A man accused of being a white supremacist was sentenced Thursday to 10 years in prison for what prosecutors called a dangerous plot to sell grenades and firearms to a government informant posing as a member of a Ku Klux Klan group.
U.S. District Judge Janet C. Hall imposed the prison time on Alexander DeFelice of Milford, who was convicted by a jury in December of conspiracy and firearms charges. The same jury acquitted two alleged co-conspirators, while two other men pleaded guilty.
Prosecutors said DeFelice in 2009 and early 2010 arranged the sale of three homemade grenades, a rifle and two shotguns to the informant, a convicted felon who claimed to be a member of the Imperial Klans of America. The informant testified that he handed the firearms and explosives over to federal agents.
Hall said that while no one ever used the weapons, the plot was dangerous enough to warrant a lengthy prison term for DeFelice.
"Fortunately in this case no one was injured," Hall said. "But the risk of injury ... was not insignificant."
DeFelice apologized for his actions, without specifying what they were, but his lawyer continued to claim that DeFelice was entrapped into committing crimes he wouldn't have done otherwise. DeFelice also denied that he was racist or a white supremacist, despite prosecutors saying white supremacist materials were found in his home.
"It's something I regret doing," said DeFelice, who wore a prison-issued brown T-shirt, green pants and white sneakers. "It's something I thank God every day there were no victims of it."
Three family members sat in pews behind DeFelice, and only four other people were in the audience section.
Federal prosecutors said in court documents that DeFelice created a serious threat to public safety by selling to the Klan group weapons he knew could kill or maim people. They wrote that such a plot "is like putting a match to the dry kindling of one of this country's most well known, long-term and destructive reigns of hate-motivated violence."
One of the prosecutors, Henry Kopel said Thursday that it was disturbing that DeFelice knew he was selling weapons to a Ku Klux Klan group, given the Klan's history of violence including church burnings.
They had asked Hall to give DeFelice a prison sentence of more than 15 years, near the top of the federal sentencing guidelines they proposed. But DeFelice's lawyer, Michael Hillis, disputed the government's calculation of the guidelines and said his client deserved no more than 3 1/2 years behind bars.
Hillis said that after the informant got DeFelice to sell the first firearm, authorities should have arrested him and not pressured him to make more gun sales and build the grenades.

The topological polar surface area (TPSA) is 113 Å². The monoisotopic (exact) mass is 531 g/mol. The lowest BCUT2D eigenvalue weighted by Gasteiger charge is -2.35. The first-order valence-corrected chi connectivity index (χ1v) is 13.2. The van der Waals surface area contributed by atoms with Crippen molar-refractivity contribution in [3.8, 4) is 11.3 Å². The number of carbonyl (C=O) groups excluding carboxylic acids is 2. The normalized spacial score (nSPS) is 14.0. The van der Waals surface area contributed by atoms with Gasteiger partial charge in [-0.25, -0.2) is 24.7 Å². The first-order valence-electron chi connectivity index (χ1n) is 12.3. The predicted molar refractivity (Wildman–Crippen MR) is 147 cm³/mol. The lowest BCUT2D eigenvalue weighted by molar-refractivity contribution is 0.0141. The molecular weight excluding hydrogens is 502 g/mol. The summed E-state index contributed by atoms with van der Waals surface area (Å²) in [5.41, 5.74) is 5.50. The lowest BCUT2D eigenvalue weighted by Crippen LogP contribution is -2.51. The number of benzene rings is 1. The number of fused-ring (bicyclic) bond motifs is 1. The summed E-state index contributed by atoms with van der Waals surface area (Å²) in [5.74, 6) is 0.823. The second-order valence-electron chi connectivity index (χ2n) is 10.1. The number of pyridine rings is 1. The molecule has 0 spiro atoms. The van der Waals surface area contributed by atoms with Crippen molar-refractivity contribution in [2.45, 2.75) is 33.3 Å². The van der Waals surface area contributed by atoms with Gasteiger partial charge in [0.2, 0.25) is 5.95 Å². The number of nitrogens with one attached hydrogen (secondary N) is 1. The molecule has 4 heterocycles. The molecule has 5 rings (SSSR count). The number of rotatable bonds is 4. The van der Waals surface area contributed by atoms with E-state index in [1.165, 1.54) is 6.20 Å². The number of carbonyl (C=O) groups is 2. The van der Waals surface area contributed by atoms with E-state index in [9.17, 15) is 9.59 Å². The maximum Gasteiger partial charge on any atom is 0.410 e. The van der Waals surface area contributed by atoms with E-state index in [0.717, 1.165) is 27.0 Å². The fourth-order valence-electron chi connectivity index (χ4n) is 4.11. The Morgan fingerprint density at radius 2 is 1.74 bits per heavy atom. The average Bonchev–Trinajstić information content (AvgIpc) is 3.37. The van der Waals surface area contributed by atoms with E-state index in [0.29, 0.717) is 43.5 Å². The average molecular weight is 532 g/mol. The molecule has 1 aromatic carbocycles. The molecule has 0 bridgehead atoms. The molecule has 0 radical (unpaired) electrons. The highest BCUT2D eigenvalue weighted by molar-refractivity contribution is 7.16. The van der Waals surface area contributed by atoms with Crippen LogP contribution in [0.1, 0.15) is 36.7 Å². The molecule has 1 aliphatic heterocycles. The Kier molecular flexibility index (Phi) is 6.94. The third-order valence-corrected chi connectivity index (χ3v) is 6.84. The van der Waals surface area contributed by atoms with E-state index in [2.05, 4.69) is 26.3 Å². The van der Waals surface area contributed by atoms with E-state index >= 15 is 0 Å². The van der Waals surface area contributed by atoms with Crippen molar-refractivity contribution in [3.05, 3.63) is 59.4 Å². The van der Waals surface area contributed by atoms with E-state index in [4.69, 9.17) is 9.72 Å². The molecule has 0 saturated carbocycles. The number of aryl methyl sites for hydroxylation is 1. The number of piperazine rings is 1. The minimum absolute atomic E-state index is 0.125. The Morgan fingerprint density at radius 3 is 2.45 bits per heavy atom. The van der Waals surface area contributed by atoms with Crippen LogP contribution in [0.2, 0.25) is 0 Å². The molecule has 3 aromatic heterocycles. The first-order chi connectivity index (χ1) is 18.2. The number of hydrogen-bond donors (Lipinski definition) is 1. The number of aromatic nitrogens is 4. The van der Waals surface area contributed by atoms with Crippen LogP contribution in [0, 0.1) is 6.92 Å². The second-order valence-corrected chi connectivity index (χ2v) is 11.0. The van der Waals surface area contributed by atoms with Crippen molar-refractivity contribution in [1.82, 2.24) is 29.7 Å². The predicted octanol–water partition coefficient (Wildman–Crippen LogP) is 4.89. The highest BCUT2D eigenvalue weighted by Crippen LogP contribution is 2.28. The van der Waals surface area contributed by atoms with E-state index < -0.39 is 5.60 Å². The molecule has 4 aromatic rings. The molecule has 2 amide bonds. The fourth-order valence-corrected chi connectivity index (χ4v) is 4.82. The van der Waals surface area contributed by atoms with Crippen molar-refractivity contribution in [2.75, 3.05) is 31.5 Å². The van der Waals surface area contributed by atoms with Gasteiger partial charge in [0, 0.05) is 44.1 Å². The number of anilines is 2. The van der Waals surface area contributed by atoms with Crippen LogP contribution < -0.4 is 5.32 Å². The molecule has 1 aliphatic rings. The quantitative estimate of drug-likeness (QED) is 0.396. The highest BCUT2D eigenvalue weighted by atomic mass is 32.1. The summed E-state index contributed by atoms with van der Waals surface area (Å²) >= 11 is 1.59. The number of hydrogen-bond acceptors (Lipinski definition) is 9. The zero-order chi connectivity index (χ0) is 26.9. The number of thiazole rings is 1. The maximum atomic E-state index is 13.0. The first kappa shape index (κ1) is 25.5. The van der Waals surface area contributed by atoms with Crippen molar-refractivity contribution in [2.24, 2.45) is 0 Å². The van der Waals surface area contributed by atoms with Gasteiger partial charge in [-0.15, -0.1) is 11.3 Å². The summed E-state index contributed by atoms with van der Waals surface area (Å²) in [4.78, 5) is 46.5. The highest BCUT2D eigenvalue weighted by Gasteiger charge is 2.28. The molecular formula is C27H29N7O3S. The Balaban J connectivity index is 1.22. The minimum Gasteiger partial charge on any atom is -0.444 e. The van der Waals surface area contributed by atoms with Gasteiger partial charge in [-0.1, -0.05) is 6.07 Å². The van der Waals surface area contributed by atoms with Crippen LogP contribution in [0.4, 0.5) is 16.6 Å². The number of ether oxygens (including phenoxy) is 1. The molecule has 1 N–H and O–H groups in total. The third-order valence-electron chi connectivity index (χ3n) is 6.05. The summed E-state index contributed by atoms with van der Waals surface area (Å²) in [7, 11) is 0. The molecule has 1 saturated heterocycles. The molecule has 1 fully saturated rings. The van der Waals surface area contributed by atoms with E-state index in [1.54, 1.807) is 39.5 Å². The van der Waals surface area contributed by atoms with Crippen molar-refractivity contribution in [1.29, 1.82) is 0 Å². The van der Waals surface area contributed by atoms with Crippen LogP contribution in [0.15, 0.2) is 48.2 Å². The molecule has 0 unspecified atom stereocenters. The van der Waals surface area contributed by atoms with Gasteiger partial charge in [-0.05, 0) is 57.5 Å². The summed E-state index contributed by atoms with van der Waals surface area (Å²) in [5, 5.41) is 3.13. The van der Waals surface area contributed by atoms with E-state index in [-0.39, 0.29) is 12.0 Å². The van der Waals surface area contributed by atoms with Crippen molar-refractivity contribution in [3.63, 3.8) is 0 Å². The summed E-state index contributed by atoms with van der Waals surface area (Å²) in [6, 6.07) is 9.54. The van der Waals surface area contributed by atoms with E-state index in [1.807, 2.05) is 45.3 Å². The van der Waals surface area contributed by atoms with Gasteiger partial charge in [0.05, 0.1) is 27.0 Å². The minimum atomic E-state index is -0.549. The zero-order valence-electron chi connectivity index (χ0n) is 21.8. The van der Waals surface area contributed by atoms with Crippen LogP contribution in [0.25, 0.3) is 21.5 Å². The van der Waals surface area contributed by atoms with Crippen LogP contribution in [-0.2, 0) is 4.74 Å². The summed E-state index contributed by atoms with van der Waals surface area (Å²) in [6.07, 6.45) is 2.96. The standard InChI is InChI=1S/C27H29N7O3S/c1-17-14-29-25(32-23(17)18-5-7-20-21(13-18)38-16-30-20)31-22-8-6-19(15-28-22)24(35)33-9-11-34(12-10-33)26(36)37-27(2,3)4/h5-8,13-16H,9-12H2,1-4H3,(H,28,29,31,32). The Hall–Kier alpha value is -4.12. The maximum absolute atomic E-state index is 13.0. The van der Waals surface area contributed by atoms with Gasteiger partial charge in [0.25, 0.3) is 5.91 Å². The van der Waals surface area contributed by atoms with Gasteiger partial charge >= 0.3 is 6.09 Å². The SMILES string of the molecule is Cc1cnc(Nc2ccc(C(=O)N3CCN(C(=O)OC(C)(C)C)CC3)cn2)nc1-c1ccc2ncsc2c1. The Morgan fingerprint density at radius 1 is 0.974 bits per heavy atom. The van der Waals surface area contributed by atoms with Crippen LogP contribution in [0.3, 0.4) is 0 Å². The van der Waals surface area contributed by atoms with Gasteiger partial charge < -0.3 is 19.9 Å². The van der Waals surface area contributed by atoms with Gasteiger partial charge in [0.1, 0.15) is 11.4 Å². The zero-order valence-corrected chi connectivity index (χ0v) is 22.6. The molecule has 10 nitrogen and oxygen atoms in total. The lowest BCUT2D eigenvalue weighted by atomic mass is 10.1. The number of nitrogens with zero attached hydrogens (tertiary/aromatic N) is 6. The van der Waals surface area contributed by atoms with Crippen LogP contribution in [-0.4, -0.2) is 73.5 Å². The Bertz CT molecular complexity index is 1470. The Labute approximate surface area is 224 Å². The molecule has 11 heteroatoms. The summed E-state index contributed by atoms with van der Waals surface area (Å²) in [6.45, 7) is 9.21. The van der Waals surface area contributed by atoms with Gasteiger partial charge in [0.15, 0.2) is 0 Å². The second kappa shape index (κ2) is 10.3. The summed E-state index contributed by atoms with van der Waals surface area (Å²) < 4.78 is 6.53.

"They created this," Hillis said, referring to federal authorities. "If it wasn't for the coercion, we wouldn't have any of this. We wouldn't have had grenades. We wouldn't have these problems."
Hillis also said the informant, Joseph Anastasio, was a "rogue" operator who approached federal officials in 2008 about cooperating in an investigation of DeFelice and others, only because he wanted to help his son, who was facing drug charges. Hillis said Anastasio's son was facing up to 12 years in prison under a plea bargain but only received four years.
Prosecutors said they didn't entrap DeFelice, who they allege was a member of the Connecticut-based Battalion 14 white supremacist group, formerly known as the Connecticut White Wolves. Authorities say DeFelice made the grenades in his home, endangering his family, and sold them for $3,000 to Anastasio in January 2010, after having sold him the three firearms for several hundred dollars.
The jury heard and watched numerous audio and video recordings of conversations secretly recorded by Anastasio. In one conversation, DeFelice talks about a plan to harm black people in New Haven by lighting the fuse of a bomb that looks like a basketball and rolling it toward a basketball court.
"It's 200 feet of shrapnel in all directions," DeFelice said.
The jury acquitted Kenneth Zrallack of Ansonia, the alleged leader of Battalion 14, and David Sutton of Milford, a black acquaintance of DeFelice who isn't a member of any white supremacist group.
The two other defendants, Stratford residents Edwin Westmoreland and William Bolton, pleaded guilty to conspiracy and illegal firearms sales. Westmoreland is serving a three-year prison sentence, while Bolton is scheduled to be sentenced in mid-May.